Art Fairs

  • The Dallas Museum of Art acquired 10 works from the Dallas Art Fair, including a Sarah Awad canvas from Night Gallery, and works by Kohshin Finley and Jessie Homer French from Various Small Fires. (Press release)

Auction Houses

  • Pissarro’s The Anse des Pilotes, Le Havre (1903) could bring up to $1.8 million at Christie’s New York on May 14 thanks to a confidential restitution settlement. (New York Times)
  • Sotheby’s netted a within-estimates $164.2 million across its Modern and contemporary evening sales in Hong Kong. The HK$129.2 million ($16.5 million) paid for Louise Bourgeois’s Spider IV made it the priciest sculpture ever auctioned in Asia, per the house. (Artnet News)
  • Multiple Christie’s showrooms exhibited a hologram facsimile of a Degas sculpture expected to fetch $20 million to $30 million in next month’s sale of works from the Anne Bass collection. (Artnet News)


  • Various Small Fires now reps painter, ceramicist, and musician Alex Becerra, whose first solo show with the gallery will open in Los Angeles in September. (Press release)
  • Antwerp’s Zeno X gallery and Marlene Dumas gifted the Stedelijk a portrait by Dumas of the Moroccan-Dutch writer Hafid Bouazza, who died just days ago. (Press release)
  • Gagosian placed Louise Bonnet’s Pisser Triptych (2020–21), featured in the central exhibition of the Venice Biennale, with the American Friends of the Moderna Museet in Stockholm. (ArtDaily)


  • MoMA and the Neue Galerie jointly acquired a rare Käthe Kollwitz self-portrait. The lithograph appears to be the same work that sold at a Swiss auction house for CHF 730,000 ($785,000) last year. (Artnet News)
  • Star curator Lauren Haynes was appointed director of curatorial affairs and programs at the Queens Museum, ending her senior curatorship at Duke University’s Nasher Museum of Art after just over one year. (ARTnews)
  • Deborah Swallow is stepping down as director of the Courtauld Institute of Art in London after 18 years. She will remain in the position while an international search for her replacement is conducted. (TAN)


NFTs and More

  • NFT marketplace SuperRare will open a popup gallery in SoHo (New York), with plans to stage five curated exhibitions between May 19 and August 28. (Press release)
  • China banned domestic use of NFTs for securitization and ruled that cryptocurrencies cannot be used to facilitate NFT transactions, continuing the state’s crackdown on Web3. (TechCrunch)
  • Alicja Kwade dropped her first NFT project with König Galerie. Priced at 0.1 ETH, each work in the series is a randomized expression of the artist’s genome that can also be printed onto A4-sized paper. (Press release)


Data Dip

Dollars for Dumas

© 2022 Artnet Worldwide Corporation.

© 2022 Artnet Worldwide Corporation.

Marlene Dumas‘s breathtaking exhibition at François Pinault’s Palazzo Grassi in Venice reaffirms her place in the pantheon of art history. Yet her auction data proves that, even amid the continuing market frenzy for figurative painting, few speculators have capitalized on her rise.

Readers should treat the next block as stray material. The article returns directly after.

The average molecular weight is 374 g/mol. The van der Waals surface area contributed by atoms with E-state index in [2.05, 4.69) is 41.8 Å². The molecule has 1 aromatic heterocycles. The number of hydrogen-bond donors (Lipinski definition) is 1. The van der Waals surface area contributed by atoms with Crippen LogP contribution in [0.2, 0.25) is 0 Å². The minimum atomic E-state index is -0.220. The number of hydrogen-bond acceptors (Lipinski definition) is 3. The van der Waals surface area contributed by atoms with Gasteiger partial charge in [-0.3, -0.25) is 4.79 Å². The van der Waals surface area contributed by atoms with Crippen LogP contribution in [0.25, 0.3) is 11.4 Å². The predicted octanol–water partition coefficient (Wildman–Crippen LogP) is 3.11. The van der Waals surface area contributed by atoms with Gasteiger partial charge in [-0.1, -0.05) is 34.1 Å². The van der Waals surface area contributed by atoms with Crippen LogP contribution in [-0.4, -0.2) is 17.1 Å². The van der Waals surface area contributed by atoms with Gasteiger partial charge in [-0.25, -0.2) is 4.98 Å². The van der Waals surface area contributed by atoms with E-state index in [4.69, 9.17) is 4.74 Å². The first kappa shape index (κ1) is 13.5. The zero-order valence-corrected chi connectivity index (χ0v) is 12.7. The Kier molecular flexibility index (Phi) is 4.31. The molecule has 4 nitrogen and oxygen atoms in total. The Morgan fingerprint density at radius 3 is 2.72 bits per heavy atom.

• Dumas’s work has only brought more than $10 million in annual auction sales three times, including an apex of $16 million in 2017.
  • Her best works rarely reach auction, as her galleries—David ZwirnerFrith Street in London, and Zeno X in Antwerp—prioritize collectors known to hold on and/or resell privately.
  • Gender bias and Dumas’s explicit, harrowing subject matter also likely tamp down demand; fewer lots by Dumas have topped $4 million than lots by Matthew Wong.

For details on Dumas’s primary-market prices, power-broker collector base, and robust editions market, click through below.

[Read More]


“Don’t do this unless you have no choice. There are easier ways to make a living.”

Marilyn Minter’s advice to young artists considering turning their passion into their profession. (T: The New York Times Style Magazine)


Work of the Week

Vera Molnár’s 1% de désordre

Vera Molnar, 1% de désordre (1976). Courtesy of Sotheby's.

Vera Molnar, 1% de désordre (1976). Courtesy of Sotheby’s.


Date:                    1976
Seller:                  Gallery Oniris, Rennes

Estimate:             $15,000 to $20,000 
Sale Price:           $25,200
Sold at:                Sotheby’s “Natively Digital 1.3: Generative Art”


Art-tech trailblazer Vera Molnár emerged as one of the stars of Cecelia Alemani’s central exhibition at the Venice Biennale, where a full wall of her computer-based works from the 1970s and ‘80s drew rave reviews. Included were several plotter drawings that Molnár created by programming the interface to randomly disrupt otherwise uniform grids of concentric squares.

Her 1976 drawing 1% de désordre, offered in the latest Sotheby’s “Natively Digital” sale, follows the same method. From a pattern of 250 interlocking squares, three were omitted at random because of Molnár’s programmatic intervention.

Artist Marcelo Soria-Rodriguez, who is showing in the (unaffiliated) Decentral Art Pavilion during the biennale, bought the work as a gesture of “homage,” he told us, to a pioneer of generative art.

But contrary to the typical market dynamic for work by acknowledged greats, he got a bargain by choosing history over novelty. The $25,200 he paid was less than one-fifth of the final price for the Molnár NFT that opened the auction; that work, 2% of disorder in co-operation #01, sold for an artist-record $138,600.


Thanks for joining us in the Back Room. See you next Friday.